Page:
LA CERT at Catalina Island Fire - May, 2007
CERT-LA Called in for Assistance in the Avalon/Catalina Fire
By Jose L. Ramos & Katy Carlson
Fire breaks out on the Island of Catalina! The cause? It doesn't matter; when a brush fire appears on your horizon, you don't care how it started; you just care what will happen to you and your loved ones. So, are you prepared for a disaster if you had to leave at a moment's notice? Well, the people of Catalina Island had to answer that question when the fire broke out and the order was given to evacuate.
So, where does CERT-LA fit into this picture? Well, fire equipment and personnel were being shipped over to the island to help fight the fire and protect structures from the flames. But what about the people left on the island? That's where Community Emergency Response Team members come into play. Los Angeles County Fire Department was already on the island, and the Los Angeles County Sheriff's Department put out a call for mutual assistance, and that means that L.A. City Fire Department's CERT teams were going to help and provide our assistance with the human factor on the island.
Being "called-out" means that you are needed NOW, and you have a short window of time to prepare yourself, your gear, and your family for your departure; then, off you go. So, two of your Harbor Gateway South CERT members, along with other L.A. City CERT team members, were called on Friday morning (May 11, 2007) to Long Beach Harbor to board a hovercraft-type boat to the island for a minimum of a 24-hour deployment. We stood on a cloud of air with other emergency personnel, equipment, and lots of anticipation of what we would find once we got there.
Once we arrived on the island, the mission became clear to us. Unload all the supplies and gear we brought so that it could be put to good use. We were fortunate that the locals who were waiting to leave pitched in to help so that we could have a human assembly line to unload (as seen in the photo below). Then, we had to relieve the island's CERT team members who had been "on" since the fire's inception nearly 24 hours earlier. We monitored the town of Avalon, and made sure that the residents knew of the evacuation orders and where they could go to get off the island, if needed. We were on stand-by for a major evacuation order if the fires shifted toward the town of Avalon; thankfully this order was not needed. Because of the work of the firefighters, including an aerial assault, the town was spared major damage. This could be due to the vast water supply around the island which made refilling faster for some of the firefighting helicopters. (Photos below)
So, as evening approached, we set up an emergency shelter for those residents left on the island in the historic casino building on the island, so that people would have a safe place to stay - out of harm's way, which was clean, well-supplied and calm. Being sure to set up places to sleep, food and beverages, sign-in sheets (to keep track of those who would need shelter), and making sure all the facilities were in working order was of the utmost importance. It was fortunate that no one needed the use of the shelter, but it was available for them, just in case.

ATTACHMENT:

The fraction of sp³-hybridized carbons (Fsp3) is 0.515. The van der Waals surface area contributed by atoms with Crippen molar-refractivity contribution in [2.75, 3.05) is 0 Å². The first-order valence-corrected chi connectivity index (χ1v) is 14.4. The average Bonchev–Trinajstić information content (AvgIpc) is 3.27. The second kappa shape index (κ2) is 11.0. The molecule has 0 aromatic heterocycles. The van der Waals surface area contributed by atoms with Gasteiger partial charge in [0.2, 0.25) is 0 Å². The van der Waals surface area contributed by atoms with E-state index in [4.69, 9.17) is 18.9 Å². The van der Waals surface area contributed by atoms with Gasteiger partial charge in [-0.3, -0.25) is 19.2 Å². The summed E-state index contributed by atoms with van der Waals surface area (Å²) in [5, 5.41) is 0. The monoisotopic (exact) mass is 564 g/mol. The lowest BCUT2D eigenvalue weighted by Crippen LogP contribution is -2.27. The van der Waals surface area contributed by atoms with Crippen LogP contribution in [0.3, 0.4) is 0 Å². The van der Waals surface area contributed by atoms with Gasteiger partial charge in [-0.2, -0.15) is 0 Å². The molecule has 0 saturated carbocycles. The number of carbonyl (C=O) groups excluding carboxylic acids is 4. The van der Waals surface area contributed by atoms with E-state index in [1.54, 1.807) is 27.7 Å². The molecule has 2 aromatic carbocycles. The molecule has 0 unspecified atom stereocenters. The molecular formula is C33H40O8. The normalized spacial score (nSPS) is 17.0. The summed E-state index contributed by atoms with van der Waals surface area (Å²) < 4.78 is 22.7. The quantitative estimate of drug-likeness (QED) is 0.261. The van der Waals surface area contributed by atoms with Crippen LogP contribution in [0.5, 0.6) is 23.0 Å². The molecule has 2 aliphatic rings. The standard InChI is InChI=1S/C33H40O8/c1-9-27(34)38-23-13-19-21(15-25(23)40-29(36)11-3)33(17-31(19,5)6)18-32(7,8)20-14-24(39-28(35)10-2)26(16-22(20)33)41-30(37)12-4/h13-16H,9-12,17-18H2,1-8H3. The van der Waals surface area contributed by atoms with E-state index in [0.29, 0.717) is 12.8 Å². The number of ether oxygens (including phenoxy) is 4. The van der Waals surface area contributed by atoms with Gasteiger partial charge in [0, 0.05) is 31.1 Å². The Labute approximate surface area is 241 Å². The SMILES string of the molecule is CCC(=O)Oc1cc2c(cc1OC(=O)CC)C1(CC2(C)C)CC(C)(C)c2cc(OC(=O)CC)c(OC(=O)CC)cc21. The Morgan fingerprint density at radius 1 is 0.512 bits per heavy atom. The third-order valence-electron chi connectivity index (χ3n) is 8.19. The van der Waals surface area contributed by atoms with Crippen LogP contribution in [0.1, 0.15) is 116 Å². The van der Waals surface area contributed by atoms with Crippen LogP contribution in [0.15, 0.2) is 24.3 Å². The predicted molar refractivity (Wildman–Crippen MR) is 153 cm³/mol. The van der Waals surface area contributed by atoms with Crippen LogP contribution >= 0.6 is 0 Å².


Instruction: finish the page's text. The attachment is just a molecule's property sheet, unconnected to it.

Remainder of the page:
All night long, we kept near the emergency radios if anything changed and we were needed in another capacity. Sleep was a luxury we didn't have much of. As morning came, we realized that the fire was heading away from the town, and residents were safe. We were then told to clean up and prepare to return to the boats for our ride back to the mainland on Saturday afternoon (May 12, 2007). We said good-bye to our teammates, who seemed more like family now that we had spent an extraordinary experience with for the past 24 hours. We seemed to have lost our modesty and shyness, because we needed each other, we relied on each other and our CERT training, and now we know it was all worth it. When we returned home, we unloaded our gear, and re-stocked our supplies in case we were needed again. Finally, a nap! We felt it was an honor to have been called. We believe this is first time CERT was activated and transported to a fire. We were called a Core Team.
But, what about you??? What would you take with you if you were given 15 minutes to leave your home, not to know when or if you would return or if your home would be standing if you got the chance to go back? Do you have a minimum of supplies, like water, food, cash, important papers, keepsakes that cannot be replaced, clothing, shoes, medication, and contact information for relatives? What about your pet, if you have one, do you have what they would need, too? It may seem trivial to you now, but then again, looking at the faces of the people on Avalon and talking to them, they didn't think they would ever have to leave their homes for something like this either. So, are you and your loved ones prepared? Maybe you should look around your home and see what items you would want with you and get a bag ready of emergency supplies that you can grab at a moment's notice. These questions and so many more are why we cannot stress enough the importance of taking a CERT class and being prepared for any unexpected emergency situation.
LA City and County CERT at Catalina.
Locals help LA CERT create a human assembly line to unload cargo on the island upon arrival.
Aerial assault by water-dropping helicopters on the fire that was threatening Avalon.
Helicopter picking up water to make a quick return to the firefighting efforts.
The LA CERT crew before heading home, a job well done!